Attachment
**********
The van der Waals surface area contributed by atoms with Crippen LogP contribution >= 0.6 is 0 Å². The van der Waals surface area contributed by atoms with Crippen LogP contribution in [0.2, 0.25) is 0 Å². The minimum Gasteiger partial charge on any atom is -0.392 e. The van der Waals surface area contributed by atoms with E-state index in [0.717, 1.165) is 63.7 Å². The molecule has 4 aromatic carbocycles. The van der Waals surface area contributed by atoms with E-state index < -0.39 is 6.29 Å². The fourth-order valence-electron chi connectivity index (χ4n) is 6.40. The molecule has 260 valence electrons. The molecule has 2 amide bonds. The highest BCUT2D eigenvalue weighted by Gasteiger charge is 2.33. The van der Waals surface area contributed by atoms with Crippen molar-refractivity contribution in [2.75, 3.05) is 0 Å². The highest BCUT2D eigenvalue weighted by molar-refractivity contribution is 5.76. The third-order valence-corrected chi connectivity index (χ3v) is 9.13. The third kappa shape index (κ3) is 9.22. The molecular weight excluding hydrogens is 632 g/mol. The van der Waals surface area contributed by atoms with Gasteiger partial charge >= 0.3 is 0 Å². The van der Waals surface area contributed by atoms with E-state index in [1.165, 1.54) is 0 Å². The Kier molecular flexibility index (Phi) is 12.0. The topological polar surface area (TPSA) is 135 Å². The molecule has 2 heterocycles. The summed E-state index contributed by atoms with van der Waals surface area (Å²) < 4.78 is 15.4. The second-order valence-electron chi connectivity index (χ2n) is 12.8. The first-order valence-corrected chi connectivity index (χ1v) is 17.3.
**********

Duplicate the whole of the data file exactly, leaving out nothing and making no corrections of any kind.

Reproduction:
The van der Waals surface area contributed by atoms with Crippen LogP contribution >= 0.6 is 0 Å². The van der Waals surface area contributed by atoms with Crippen LogP contribution in [0.2, 0.25) is 0 Å². The minimum Gasteiger partial charge on any atom is -0.392 e. The van der Waals surface area contributed by atoms with E-state index in [0.717, 1.165) is 63.7 Å². The molecule has 4 aromatic carbocycles. The van der Waals surface area contributed by atoms with E-state index < -0.39 is 6.29 Å². The fourth-order valence-electron chi connectivity index (χ4n) is 6.40. The molecule has 260 valence electrons. The molecule has 2 amide bonds. The highest BCUT2D eigenvalue weighted by Gasteiger charge is 2.33. The van der Waals surface area contributed by atoms with Crippen molar-refractivity contribution in [2.75, 3.05) is 0 Å². The highest BCUT2D eigenvalue weighted by molar-refractivity contribution is 5.76. The third-order valence-corrected chi connectivity index (χ3v) is 9.13. The third kappa shape index (κ3) is 9.22. The molecular weight excluding hydrogens is 632 g/mol. The van der Waals surface area contributed by atoms with Gasteiger partial charge >= 0.3 is 0 Å². The van der Waals surface area contributed by atoms with E-state index in [1.165, 1.54) is 0 Å². The Kier molecular flexibility index (Phi) is 12.0. The topological polar surface area (TPSA) is 135 Å². The molecule has 2 heterocycles. The summed E-state index contributed by atoms with van der Waals surface area (Å²) < 4.78 is 15.4. The second-order valence-electron chi connectivity index (χ2n) is 12.8. The first-order valence-corrected chi connectivity index (χ1v) is 17.3.